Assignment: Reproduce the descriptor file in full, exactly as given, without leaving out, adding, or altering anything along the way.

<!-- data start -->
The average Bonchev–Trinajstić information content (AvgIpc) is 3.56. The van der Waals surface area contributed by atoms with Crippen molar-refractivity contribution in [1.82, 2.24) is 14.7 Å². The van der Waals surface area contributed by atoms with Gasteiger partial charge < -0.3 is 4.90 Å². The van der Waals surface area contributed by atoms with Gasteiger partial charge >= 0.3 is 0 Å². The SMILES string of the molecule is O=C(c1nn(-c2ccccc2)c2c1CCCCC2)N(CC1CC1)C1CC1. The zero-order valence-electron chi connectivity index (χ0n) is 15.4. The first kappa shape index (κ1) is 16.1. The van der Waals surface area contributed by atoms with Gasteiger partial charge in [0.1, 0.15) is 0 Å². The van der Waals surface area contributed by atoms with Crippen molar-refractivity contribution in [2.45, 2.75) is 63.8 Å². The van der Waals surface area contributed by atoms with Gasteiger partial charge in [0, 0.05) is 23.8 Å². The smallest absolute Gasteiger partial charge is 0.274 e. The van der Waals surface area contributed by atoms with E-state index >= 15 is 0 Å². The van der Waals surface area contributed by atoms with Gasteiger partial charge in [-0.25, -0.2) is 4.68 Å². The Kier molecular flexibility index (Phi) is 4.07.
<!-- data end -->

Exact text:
The average Bonchev–Trinajstić information content (AvgIpc) is 3.56. The van der Waals surface area contributed by atoms with Crippen molar-refractivity contribution in [1.82, 2.24) is 14.7 Å². The van der Waals surface area contributed by atoms with Gasteiger partial charge < -0.3 is 4.90 Å². The van der Waals surface area contributed by atoms with Gasteiger partial charge >= 0.3 is 0 Å². The SMILES string of the molecule is O=C(c1nn(-c2ccccc2)c2c1CCCCC2)N(CC1CC1)C1CC1. The zero-order valence-electron chi connectivity index (χ0n) is 15.4. The first kappa shape index (κ1) is 16.1. The van der Waals surface area contributed by atoms with Gasteiger partial charge in [0.1, 0.15) is 0 Å². The van der Waals surface area contributed by atoms with Crippen molar-refractivity contribution in [2.45, 2.75) is 63.8 Å². The van der Waals surface area contributed by atoms with Gasteiger partial charge in [0, 0.05) is 23.8 Å². The smallest absolute Gasteiger partial charge is 0.274 e. The van der Waals surface area contributed by atoms with E-state index >= 15 is 0 Å². The van der Waals surface area contributed by atoms with Gasteiger partial charge in [-0.25, -0.2) is 4.68 Å². The Kier molecular flexibility index (Phi) is 4.07.